Planting Food Near Native Oaks: Pairing Forest Ecology with Edible Gardening

Reader Contribution by Joshua Burman Thayer and Native Sun Gardens
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Here in Northern California, we are blessed with many stoic and picturesque native oaks. Coastal Live Oak (Quercus agrifolia), Valley Oak (Quercus lobata), and Blue Oak (Quercus douglasii) are all found in this bioregion. Many people are talking about Sudden Oak Death and other oak ailments as a result of anthropogenic (man-made) influences. Fear not: By following some simple rules and planting specially adapted native plants, you can foster life under your oaks.

Our California oaks have evolved to have dry roots for the summer months. One of the main mistakes I see in consulting with homeowners and ranches is that irrigation is installed too close to the drip line of the oak. This “wet feet” easily can lead to rot and disease.

By choosing the right specialists for the very specific habitat of oak understory, you can achieve a full, vibrant understory that will bring hummingbirds and other wildlife right underneath the majestic oaks and into your window’s views.

Drip Line Denotes Microclimate

The drip-line is where the edge of the branches make a circle that defines where the majority of rain drips out to the edge of the tree. In intact nature, you will see in the oak savannah where a diversity of plants are growing “at the skirt of the tree” due to the increased moisture of this drip-line perimeter.

These plants receive the benefits of more rain, running off the oak as well as more light than inside the canopy. This makes the drip line a sweet spot for many oak savannah natives.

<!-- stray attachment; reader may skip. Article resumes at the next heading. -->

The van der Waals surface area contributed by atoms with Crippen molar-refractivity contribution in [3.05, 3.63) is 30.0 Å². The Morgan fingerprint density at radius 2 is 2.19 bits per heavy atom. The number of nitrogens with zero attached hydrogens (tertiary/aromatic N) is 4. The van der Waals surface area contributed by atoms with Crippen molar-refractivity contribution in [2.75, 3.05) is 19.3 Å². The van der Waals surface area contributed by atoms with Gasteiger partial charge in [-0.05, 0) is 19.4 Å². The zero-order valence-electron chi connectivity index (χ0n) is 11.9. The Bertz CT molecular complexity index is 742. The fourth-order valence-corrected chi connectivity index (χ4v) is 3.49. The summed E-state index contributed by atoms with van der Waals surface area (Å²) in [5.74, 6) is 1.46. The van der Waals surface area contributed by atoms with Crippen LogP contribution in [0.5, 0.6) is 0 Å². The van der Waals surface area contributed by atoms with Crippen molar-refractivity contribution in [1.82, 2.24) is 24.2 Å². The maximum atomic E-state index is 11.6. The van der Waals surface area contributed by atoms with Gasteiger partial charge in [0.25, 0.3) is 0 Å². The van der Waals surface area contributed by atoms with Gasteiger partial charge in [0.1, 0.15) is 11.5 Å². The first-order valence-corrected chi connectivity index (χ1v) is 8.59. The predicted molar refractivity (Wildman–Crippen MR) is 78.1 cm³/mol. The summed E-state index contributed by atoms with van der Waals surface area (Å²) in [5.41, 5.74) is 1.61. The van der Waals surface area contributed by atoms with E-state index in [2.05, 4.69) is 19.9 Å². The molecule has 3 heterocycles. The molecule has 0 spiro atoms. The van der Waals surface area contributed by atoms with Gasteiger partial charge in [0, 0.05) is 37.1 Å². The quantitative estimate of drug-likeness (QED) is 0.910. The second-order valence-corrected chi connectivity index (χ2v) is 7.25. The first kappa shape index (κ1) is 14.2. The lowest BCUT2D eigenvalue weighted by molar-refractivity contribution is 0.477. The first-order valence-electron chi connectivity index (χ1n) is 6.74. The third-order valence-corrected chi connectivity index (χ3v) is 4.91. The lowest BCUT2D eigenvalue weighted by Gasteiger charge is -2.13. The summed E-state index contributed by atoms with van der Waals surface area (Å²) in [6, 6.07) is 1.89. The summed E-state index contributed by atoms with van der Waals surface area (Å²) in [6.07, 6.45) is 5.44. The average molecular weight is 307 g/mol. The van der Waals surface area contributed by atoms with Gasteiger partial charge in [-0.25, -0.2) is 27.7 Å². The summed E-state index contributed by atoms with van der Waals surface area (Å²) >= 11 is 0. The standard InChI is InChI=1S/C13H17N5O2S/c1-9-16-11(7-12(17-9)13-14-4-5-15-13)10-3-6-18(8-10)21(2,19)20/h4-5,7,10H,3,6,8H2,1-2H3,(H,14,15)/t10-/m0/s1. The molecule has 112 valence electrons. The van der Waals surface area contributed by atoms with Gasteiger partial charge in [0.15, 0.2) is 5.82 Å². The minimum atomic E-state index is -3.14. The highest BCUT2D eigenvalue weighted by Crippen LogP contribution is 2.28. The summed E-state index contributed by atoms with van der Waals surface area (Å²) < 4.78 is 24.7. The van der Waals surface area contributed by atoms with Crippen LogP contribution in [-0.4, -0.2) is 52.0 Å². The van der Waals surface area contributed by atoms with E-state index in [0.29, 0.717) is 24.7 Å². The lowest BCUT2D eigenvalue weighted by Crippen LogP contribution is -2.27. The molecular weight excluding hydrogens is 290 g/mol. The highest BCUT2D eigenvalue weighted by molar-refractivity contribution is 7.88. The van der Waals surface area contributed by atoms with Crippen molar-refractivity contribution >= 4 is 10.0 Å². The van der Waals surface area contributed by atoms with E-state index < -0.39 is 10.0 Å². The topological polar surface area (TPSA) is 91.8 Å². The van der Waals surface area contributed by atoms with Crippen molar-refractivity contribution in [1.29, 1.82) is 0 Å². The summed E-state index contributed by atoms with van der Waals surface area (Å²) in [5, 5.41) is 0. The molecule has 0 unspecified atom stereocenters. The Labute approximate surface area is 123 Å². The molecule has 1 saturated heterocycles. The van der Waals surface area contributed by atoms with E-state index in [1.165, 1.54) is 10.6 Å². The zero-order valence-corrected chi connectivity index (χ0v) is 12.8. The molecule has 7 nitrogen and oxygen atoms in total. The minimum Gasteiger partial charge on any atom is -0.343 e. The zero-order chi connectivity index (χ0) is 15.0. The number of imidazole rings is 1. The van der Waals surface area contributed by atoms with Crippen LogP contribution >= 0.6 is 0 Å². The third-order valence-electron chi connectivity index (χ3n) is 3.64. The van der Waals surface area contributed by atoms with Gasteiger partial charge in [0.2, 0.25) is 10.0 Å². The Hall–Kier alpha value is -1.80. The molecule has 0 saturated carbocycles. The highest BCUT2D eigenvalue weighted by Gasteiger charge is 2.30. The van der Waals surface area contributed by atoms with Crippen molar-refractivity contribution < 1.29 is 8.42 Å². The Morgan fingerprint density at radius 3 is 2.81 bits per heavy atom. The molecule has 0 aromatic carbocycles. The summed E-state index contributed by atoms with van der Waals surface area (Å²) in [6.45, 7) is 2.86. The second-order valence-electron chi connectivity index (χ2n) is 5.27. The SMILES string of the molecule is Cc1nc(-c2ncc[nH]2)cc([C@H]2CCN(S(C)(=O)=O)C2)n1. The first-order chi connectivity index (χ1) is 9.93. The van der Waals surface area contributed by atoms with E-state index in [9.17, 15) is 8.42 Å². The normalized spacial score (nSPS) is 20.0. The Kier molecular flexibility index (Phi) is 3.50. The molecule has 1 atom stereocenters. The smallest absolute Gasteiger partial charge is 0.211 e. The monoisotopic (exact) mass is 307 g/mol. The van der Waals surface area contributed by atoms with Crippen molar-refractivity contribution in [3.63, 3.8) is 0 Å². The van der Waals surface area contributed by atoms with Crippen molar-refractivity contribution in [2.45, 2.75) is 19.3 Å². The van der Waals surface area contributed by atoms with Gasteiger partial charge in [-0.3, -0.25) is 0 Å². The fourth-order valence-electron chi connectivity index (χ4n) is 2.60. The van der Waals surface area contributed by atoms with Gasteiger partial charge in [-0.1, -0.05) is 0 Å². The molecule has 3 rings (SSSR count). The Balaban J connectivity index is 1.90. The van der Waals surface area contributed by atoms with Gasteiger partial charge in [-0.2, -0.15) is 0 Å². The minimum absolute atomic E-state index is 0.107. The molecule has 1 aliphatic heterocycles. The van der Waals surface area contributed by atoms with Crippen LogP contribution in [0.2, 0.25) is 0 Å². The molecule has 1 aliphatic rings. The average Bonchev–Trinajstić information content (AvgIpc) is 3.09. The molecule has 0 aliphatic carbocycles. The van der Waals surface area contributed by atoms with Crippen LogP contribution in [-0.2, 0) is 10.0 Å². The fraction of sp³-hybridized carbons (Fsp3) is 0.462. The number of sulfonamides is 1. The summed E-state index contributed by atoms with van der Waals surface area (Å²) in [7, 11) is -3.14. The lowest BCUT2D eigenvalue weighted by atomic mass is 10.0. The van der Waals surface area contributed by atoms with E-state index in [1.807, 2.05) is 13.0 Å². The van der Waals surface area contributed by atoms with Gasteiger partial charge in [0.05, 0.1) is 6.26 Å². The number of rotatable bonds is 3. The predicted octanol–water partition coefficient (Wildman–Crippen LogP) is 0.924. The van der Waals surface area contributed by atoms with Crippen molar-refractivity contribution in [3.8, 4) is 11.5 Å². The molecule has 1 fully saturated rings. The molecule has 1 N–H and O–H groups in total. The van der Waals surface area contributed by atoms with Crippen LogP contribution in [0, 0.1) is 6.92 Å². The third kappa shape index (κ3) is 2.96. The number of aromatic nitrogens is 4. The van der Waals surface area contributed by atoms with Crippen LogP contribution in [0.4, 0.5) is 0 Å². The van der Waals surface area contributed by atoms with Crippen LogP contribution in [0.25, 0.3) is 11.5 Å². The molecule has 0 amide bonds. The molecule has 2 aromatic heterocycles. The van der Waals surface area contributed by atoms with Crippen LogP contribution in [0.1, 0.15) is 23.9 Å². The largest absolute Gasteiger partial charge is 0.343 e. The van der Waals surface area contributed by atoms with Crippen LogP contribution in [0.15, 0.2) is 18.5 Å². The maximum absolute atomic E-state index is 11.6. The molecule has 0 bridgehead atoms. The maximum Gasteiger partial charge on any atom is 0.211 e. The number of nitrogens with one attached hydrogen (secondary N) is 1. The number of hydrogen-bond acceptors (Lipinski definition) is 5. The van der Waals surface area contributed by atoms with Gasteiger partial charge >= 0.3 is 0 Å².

Try these native plants on the drip line’s edge:

• Hummingbird Sage (Salvia spathacea)
• Sonoma Sage (Salvia sonomensis)
• Yarrow (Achillea millefolium)
• California Fescue (Festuca californica)

Likewise, if there is vacant space in the partial shade of the oak but also outside the drip line, then the list of edible plants below will do fine for you here in the Bay Area or locations with similar climate. As it is outside the drip line, it is safe to water twice per week.

Edibles for Oak Shade (Outside Drip Line)

• High Bush Blueberry (Vaccinium corymbosum) “Sunshine Blue” and “Jewel”• (Low Chill) Cherry (Prunus avium) “Royal Lee”

Note: Cherries like acid soil and in the low chill of the Bay Area, some shade can actually be a positive.

• (Low Chill) Apple: “Fuji” and “Pink Lady”

Note: Like Cherry, Apples don’t mind light shade to trick them into thinking our winters are more pronounced than in full sun.

• Currants: Edible cultivars of currant do well in the light shade outside the canopy. As the food cultivars of Red Currant and White (ribes rubrum), White Currant and Black Currant (ribes nigrum) need more water than the native cousins, they need be separated for the benefit of the oak above. Under these perennial food crops, you can grow Rhubarb (Rheum rhabarbarum).

• Raspberry (rubus idaeus): Raspberry will tolerate the light shade.

Dry Oak Shade Specialists (Inside the Drip Line)

Inside the drip line is another story. Inside the dark canopy of oaks is the realm of native plant oak specialists. These plants have adapted over eons to tolerate the shade of the oak as well as the intense acidity of the oak leaf duff. Additionally, these plants have taken growth habits that are vertically upright. This allows for them to stay above the leaf drop in autumn when the leaves can accumulate over a foot deep!

Note: Do your part and do not irrigate directly under your oak canopy, not near the trunk/root crown.

Try these native plants for within the oaks canopy:

• Iris (Iris douglasiana)
• Oregon Grape (Mahonia repens)
• California Barberry (Mahonia pinnata)
• Pink Flowering Curant (Ribes sangueneum)
• Golden Currant (Ribes Auereum)
• Fuschia-Flowered Gooseberry (Ribes Speciosum)

Note: All these native plants listed for under the oak canopy are drought-tolerant. To establish these plants, only water 1 time per week. Drip irrigation is the preferred delivery method, as it will target the new plants root zone without soaking the surface or overwatering. If the soil is workable, these plants can be planted in the wet season.

Joshua Burman Thayer is a landscape designer and permaculture consultant with Native Sun Gardens. He is the Urban Agriculture Supervisor for Tenderloin Neighborhood Development Corporation in San Francisco, Calif. Find him at Native Sun Gardens and read his other MOTHER EARTH NEWS posts here.

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